Unformatted text preview: After he leaves, he walks at random for a long time and finally finds himself near Mrs. Tristram's. He goes for a visit and she immediately knows that they have backed out. She admits that they are really aristocratic and points out that the Bellegardes want Madame de Cintré to marry Lord Deepmere. Mrs. Tristram also wonders what Valentin thinks about the entire situation. Then Newman remembers Valentin's plight and goes to his rooms where he finds a letter asking him to come immediately. He sits down and writes a note telling Madame de Cintré that he must go to Valentin who is "ill, perhaps dying," but he will come to her soon. Perhaps one of the greatest understatements of this chapter is made by Madame de Bellegarde when she asks Newman: "not to be violent. I have never in my life been present at a violent scene of any kind . . ." Yet, under all the calmness and quietness of this scene, there is a sense of impending any kind ....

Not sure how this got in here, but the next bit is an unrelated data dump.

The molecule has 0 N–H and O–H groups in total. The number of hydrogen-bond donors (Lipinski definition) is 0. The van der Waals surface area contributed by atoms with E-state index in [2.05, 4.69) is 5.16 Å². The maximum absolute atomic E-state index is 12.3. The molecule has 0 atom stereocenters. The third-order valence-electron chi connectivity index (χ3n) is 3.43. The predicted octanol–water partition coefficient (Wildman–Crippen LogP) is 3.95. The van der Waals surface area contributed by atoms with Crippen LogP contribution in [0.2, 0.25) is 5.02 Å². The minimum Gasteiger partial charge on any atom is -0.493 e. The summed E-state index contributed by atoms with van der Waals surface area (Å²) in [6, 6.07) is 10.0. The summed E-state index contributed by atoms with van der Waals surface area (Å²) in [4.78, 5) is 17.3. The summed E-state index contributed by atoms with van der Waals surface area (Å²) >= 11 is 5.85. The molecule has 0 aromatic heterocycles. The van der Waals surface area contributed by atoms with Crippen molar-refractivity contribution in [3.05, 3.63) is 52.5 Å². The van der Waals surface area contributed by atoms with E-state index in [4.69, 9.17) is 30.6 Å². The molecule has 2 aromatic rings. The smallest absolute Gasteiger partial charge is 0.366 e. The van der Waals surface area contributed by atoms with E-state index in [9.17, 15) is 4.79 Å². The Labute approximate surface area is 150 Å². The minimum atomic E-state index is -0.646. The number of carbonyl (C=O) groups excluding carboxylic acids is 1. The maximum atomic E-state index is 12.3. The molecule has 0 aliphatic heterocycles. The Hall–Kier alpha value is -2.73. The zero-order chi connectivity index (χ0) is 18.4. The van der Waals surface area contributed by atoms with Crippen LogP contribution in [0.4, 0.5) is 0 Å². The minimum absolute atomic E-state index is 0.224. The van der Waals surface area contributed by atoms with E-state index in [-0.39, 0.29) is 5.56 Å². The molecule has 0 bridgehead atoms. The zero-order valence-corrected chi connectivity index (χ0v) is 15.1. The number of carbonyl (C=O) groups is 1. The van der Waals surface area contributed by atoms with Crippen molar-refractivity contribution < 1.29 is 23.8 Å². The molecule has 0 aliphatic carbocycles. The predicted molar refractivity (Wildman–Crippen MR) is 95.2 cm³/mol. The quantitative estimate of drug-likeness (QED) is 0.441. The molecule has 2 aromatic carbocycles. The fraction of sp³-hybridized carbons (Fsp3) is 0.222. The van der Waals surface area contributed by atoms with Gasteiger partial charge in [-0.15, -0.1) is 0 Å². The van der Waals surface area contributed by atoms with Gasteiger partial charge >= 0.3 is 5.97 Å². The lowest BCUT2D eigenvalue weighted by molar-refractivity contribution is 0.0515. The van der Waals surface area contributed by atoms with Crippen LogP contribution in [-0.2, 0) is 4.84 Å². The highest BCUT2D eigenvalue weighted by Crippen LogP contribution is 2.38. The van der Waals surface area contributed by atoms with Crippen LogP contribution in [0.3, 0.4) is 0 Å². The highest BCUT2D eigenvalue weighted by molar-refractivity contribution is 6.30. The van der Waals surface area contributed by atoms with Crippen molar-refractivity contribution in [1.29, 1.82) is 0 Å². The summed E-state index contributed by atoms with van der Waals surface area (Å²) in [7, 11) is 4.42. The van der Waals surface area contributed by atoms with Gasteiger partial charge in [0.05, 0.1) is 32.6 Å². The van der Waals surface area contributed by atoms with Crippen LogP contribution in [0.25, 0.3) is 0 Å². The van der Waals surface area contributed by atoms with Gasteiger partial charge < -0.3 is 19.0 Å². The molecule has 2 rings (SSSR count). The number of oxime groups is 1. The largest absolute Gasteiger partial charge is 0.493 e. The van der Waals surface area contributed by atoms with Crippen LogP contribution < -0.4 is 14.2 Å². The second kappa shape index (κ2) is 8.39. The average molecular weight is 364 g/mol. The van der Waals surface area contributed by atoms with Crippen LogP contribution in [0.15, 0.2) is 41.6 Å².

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- Fall '09
- Newman, Madame, Valentín, Mrs. Tristram